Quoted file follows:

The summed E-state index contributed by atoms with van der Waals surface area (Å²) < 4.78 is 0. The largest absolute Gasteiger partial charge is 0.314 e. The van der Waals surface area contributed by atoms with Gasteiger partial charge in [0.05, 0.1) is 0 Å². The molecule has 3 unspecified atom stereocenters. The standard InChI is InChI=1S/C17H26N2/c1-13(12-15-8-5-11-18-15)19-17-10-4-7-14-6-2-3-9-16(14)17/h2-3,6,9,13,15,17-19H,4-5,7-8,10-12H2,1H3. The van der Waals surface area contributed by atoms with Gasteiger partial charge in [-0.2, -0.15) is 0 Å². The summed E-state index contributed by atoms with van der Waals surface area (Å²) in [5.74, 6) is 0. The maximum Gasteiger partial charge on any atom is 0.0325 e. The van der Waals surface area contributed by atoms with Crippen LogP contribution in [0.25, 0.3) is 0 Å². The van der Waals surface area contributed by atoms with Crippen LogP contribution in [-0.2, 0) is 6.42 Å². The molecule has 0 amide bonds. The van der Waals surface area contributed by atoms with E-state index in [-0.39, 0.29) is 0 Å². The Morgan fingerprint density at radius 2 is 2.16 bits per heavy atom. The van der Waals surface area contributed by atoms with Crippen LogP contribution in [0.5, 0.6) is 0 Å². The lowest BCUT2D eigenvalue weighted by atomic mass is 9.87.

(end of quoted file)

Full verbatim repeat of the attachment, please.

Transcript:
The summed E-state index contributed by atoms with van der Waals surface area (Å²) < 4.78 is 0. The largest absolute Gasteiger partial charge is 0.314 e. The van der Waals surface area contributed by atoms with Gasteiger partial charge in [0.05, 0.1) is 0 Å². The molecule has 3 unspecified atom stereocenters. The standard InChI is InChI=1S/C17H26N2/c1-13(12-15-8-5-11-18-15)19-17-10-4-7-14-6-2-3-9-16(14)17/h2-3,6,9,13,15,17-19H,4-5,7-8,10-12H2,1H3. The van der Waals surface area contributed by atoms with Gasteiger partial charge in [-0.2, -0.15) is 0 Å². The summed E-state index contributed by atoms with van der Waals surface area (Å²) in [5.74, 6) is 0. The maximum Gasteiger partial charge on any atom is 0.0325 e. The van der Waals surface area contributed by atoms with Crippen LogP contribution in [0.25, 0.3) is 0 Å². The van der Waals surface area contributed by atoms with Crippen LogP contribution in [-0.2, 0) is 6.42 Å². The molecule has 0 amide bonds. The van der Waals surface area contributed by atoms with E-state index in [-0.39, 0.29) is 0 Å². The Morgan fingerprint density at radius 2 is 2.16 bits per heavy atom. The van der Waals surface area contributed by atoms with Crippen LogP contribution in [0.5, 0.6) is 0 Å². The lowest BCUT2D eigenvalue weighted by atomic mass is 9.87.